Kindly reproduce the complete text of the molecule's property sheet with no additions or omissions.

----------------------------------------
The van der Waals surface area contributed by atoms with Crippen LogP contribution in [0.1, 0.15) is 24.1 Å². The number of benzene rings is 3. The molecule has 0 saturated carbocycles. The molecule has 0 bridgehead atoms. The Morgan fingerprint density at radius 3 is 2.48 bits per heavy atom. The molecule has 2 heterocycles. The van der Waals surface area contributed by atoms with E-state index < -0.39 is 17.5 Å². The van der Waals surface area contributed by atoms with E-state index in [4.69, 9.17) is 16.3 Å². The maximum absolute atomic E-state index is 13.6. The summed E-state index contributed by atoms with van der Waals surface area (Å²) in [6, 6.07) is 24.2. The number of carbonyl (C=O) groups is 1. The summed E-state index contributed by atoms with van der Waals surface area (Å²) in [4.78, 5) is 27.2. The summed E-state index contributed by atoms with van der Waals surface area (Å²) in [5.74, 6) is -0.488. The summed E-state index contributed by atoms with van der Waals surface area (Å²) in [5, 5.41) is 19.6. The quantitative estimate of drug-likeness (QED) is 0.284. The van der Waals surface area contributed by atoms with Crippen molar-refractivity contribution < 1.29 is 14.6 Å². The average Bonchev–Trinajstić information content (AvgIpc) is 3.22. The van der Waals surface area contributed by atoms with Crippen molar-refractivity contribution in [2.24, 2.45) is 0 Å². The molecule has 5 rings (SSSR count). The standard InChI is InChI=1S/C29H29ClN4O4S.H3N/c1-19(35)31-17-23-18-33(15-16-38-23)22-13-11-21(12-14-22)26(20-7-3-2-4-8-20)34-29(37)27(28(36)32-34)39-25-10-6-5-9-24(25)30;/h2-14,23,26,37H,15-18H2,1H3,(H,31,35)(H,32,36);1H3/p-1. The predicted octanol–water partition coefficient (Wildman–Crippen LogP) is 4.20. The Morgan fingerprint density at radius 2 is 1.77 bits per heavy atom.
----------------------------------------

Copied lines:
The van der Waals surface area contributed by atoms with Crippen LogP contribution in [0.1, 0.15) is 24.1 Å². The number of benzene rings is 3. The molecule has 0 saturated carbocycles. The molecule has 0 bridgehead atoms. The Morgan fingerprint density at radius 3 is 2.48 bits per heavy atom. The molecule has 2 heterocycles. The van der Waals surface area contributed by atoms with E-state index < -0.39 is 17.5 Å². The van der Waals surface area contributed by atoms with E-state index in [4.69, 9.17) is 16.3 Å². The maximum absolute atomic E-state index is 13.6. The summed E-state index contributed by atoms with van der Waals surface area (Å²) in [6, 6.07) is 24.2. The number of carbonyl (C=O) groups is 1. The summed E-state index contributed by atoms with van der Waals surface area (Å²) in [4.78, 5) is 27.2. The summed E-state index contributed by atoms with van der Waals surface area (Å²) in [5.74, 6) is -0.488. The summed E-state index contributed by atoms with van der Waals surface area (Å²) in [5, 5.41) is 19.6. The quantitative estimate of drug-likeness (QED) is 0.284. The van der Waals surface area contributed by atoms with Crippen molar-refractivity contribution < 1.29 is 14.6 Å². The average Bonchev–Trinajstić information content (AvgIpc) is 3.22. The van der Waals surface area contributed by atoms with Crippen molar-refractivity contribution in [2.24, 2.45) is 0 Å². The molecule has 5 rings (SSSR count). The standard InChI is InChI=1S/C29H29ClN4O4S.H3N/c1-19(35)31-17-23-18-33(15-16-38-23)22-13-11-21(12-14-22)26(20-7-3-2-4-8-20)34-29(37)27(28(36)32-34)39-25-10-6-5-9-24(25)30;/h2-14,23,26,37H,15-18H2,1H3,(H,31,35)(H,32,36);1H3/p-1. The predicted octanol–water partition coefficient (Wildman–Crippen LogP) is 4.20. The Morgan fingerprint density at radius 2 is 1.77 bits per heavy atom.